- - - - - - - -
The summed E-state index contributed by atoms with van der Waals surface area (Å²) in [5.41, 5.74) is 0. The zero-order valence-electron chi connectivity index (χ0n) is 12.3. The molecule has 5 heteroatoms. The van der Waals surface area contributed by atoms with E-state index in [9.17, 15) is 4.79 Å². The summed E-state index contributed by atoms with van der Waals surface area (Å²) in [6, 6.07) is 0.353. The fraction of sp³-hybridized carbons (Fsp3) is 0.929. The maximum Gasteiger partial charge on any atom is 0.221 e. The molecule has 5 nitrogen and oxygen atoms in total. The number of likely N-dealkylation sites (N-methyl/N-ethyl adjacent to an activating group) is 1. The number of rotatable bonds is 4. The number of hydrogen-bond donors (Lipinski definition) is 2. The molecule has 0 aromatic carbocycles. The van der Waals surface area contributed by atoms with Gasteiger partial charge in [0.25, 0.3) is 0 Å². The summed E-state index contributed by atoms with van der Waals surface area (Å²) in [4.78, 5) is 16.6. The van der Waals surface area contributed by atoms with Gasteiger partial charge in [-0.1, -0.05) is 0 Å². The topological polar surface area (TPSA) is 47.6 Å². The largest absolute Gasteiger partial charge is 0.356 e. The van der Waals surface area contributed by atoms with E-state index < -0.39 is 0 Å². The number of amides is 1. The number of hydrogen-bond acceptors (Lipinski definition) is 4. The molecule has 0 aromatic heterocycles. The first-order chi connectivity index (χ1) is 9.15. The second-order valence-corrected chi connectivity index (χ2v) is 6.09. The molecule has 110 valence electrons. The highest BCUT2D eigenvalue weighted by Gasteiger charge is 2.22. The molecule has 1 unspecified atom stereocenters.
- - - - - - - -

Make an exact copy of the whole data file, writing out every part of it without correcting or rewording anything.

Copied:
The summed E-state index contributed by atoms with van der Waals surface area (Å²) in [5.41, 5.74) is 0. The zero-order valence-electron chi connectivity index (χ0n) is 12.3. The molecule has 5 heteroatoms. The van der Waals surface area contributed by atoms with E-state index in [9.17, 15) is 4.79 Å². The summed E-state index contributed by atoms with van der Waals surface area (Å²) in [6, 6.07) is 0.353. The fraction of sp³-hybridized carbons (Fsp3) is 0.929. The maximum Gasteiger partial charge on any atom is 0.221 e. The molecule has 5 nitrogen and oxygen atoms in total. The number of likely N-dealkylation sites (N-methyl/N-ethyl adjacent to an activating group) is 1. The number of rotatable bonds is 4. The number of hydrogen-bond donors (Lipinski definition) is 2. The molecule has 0 aromatic carbocycles. The van der Waals surface area contributed by atoms with Gasteiger partial charge in [0.25, 0.3) is 0 Å². The summed E-state index contributed by atoms with van der Waals surface area (Å²) in [4.78, 5) is 16.6. The van der Waals surface area contributed by atoms with Gasteiger partial charge in [-0.1, -0.05) is 0 Å². The topological polar surface area (TPSA) is 47.6 Å². The largest absolute Gasteiger partial charge is 0.356 e. The van der Waals surface area contributed by atoms with E-state index < -0.39 is 0 Å². The number of amides is 1. The number of hydrogen-bond acceptors (Lipinski definition) is 4. The molecule has 0 aromatic heterocycles. The first-order chi connectivity index (χ1) is 9.15. The second-order valence-corrected chi connectivity index (χ2v) is 6.09. The molecule has 110 valence electrons. The highest BCUT2D eigenvalue weighted by Gasteiger charge is 2.22. The molecule has 1 unspecified atom stereocenters.